In Flesner v. Youngs Development Co. (1991), 145 Ill. 2d 252, 164 Ill. Dec. 157, 582 N.E.2d 720, the supreme court held that section 13-217 permits only a single refiling, even if the statute of limitations has not yet run. The parties apparently agree that the automatic stay entered in the bankruptcy proceedings tolled the statute of limitations against Allis Chalmers, so that the 1988 complaint was filed within the limitations period. (See Garbe Iron Works, Inc. v. Priester (1983), 99 Ill. 2d 84, 87, 75 Ill. Dec. 428, 457 N.E.2d 422.) Therefore, the only question is whether the 1987 action against American Air constituted the first filing. If so, the present cause constitutes an improper second refiling. If, however, the 1988 complaint, naming Allis Chalmers as defendant for the first time, represents a new and separate action, then the present cause is a permissible refiling under section 13-217.

The parties have not cited, and our research has not disclosed, any Illinois cases which have considered this precise issue. As plaintiffs point out, in the usual case, upon learning that American Air was not the real party in interest, plaintiffs would have simply moved to amend their complaint to name the proper defendant. However, because of the bankruptcy automatic stay and defense counsel's threat to seek sanctions, plaintiffs felt compelled to dismiss the complaint and pursue relief in the bankruptcy court.

Section 13-217 provides that within one year of a voluntary dismissal a plaintiff may file "a new action." The Code does not define "action." Black's Law Dictionary defines "action" as follows:

"The legal and formal demand of one's right from another person or party made and insisted on in a court of Justice. An ordinary proceeding in a court of Justice by which one party prosecutes another for the enforcement or protection or a right, the redress or prevention of a wrong, or the punishment of a public offense. It includes all the formal proceedings in a court of Justice attendant upon the demand of a right made by one person of another in such court * * *." Black's Law Dictionary 28 (6th ed. 1990).

According to this definition, the identity of the defendant is an essential element of an "action." Thus, a complaint against a different defendant, even if based on the same facts supporting a right to relief, would constitute a separate "action." In discussing savings provisions similar to section 13-217, one authority provides that such a statute "is inapplicable in the case of a defendant who was a stranger to the original action." (54 C.J.S. Limitations of Actions § 245, at 324 (1987).) The Georgia Court of Appeals has held that Georgia's savings provisions did not resurrect a time-barred action where the defendant was not a party to the prior action. Speer, Inc. v. Manis (1982), 164 Ga. App. 460, , 297 S.E.2d 374, 375.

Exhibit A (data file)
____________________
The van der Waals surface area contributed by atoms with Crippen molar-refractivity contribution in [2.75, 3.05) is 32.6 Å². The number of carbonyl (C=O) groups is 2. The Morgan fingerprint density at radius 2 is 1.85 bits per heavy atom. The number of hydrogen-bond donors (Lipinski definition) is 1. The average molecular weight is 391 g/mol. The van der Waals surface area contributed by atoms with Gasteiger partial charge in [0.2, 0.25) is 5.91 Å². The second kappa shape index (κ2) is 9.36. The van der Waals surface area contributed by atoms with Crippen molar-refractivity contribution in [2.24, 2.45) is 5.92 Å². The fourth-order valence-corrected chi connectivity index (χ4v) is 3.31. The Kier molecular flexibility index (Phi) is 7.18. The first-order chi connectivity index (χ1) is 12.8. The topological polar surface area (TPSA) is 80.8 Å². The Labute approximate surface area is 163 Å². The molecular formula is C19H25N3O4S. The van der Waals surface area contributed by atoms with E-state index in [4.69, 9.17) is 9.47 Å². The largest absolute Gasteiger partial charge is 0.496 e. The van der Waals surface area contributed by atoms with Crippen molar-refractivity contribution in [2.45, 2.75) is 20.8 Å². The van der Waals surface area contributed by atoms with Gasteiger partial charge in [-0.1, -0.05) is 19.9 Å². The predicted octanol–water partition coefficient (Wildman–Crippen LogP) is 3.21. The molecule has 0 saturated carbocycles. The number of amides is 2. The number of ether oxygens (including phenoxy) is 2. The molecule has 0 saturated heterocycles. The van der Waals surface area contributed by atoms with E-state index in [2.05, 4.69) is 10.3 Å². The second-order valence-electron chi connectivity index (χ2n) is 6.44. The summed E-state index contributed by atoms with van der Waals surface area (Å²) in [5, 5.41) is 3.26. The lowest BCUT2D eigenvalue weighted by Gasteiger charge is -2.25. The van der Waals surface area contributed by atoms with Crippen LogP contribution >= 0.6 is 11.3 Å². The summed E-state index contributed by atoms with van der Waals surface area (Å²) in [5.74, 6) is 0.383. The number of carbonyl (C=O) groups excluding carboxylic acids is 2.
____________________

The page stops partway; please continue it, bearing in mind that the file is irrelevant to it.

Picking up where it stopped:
It thus appears that if the first complaint was actually filed against a different entity, that filing would not be a bar to maintaining the present action. In Illinois, a corporation is deemed a distinct legal entity, separate from other corporations with which it may be affiliated. ( Van Dorn Co. v. Future Chemical & Oil Corp. (7th Cir. 1985), 753 F.2d 565, 569; see also Peoples Energy Co. v. Illinois Commerce Comm'n (1986), 142 Ill. App. 3d 917, 924, 97 Ill. Dec. 115, 492 N.E.2d 551.) Before a court will pierce the corporate veil of a subsidiary corporation, it must be shown that one corporation so controls the affairs of another that the other is the mere instrumentality or dummy of another and that, under the circumstances, the observance of the fiction of separate corporate existence will sanction fraud or inJustice. ( Logal v. Inland Steel Industries, Inc. (1991), 209 Ill. App. 3d 304, 309, 154 Ill. Dec. 152, 568 N.E.2d 152.) The supreme court has recently held that a corporation may not pierce its own corporate veil. In re Rehabilitation of Centaur Insurance Co. (Feb. 3, 1994), No. 74725.

In the present case, representatives of Allis Chalmers procured the dismissal of the first complaint against American Air on the ground that American Air was not the real party in interest and that a separate entity, Allis Chalmers, actually owned the property in question. On appeal, however, Allis Chalmers argues that plaintiff's first suit was, in reality, "directed against Allis Chalmers." If this were true, there was no basis to dismiss plaintiff's first complaint. Having obtained the dismissal of the first suit on the ground that American Air and Allis Chalmers are separate entities, defendant may not procure the dismissal of the third complaint on the ground that they are really the same. The above-cited cases establish that a corporation may not use the fiction of separate corporate existence to frustrate creditors.

Plaintiff's first complaint against American Air named a different defendant than the complaint at issue. Therefore, the present complaint is not an improper second refiling under section 13-217, and the circuit court erred in dismissing it on that basis.

For the foregoing reasons, the judgment of the circuit court is reversed, and the cause is remanded for further proceedings.

Reversed and remanded.

INGLIS, P.J., and BOWMAN, J., concur.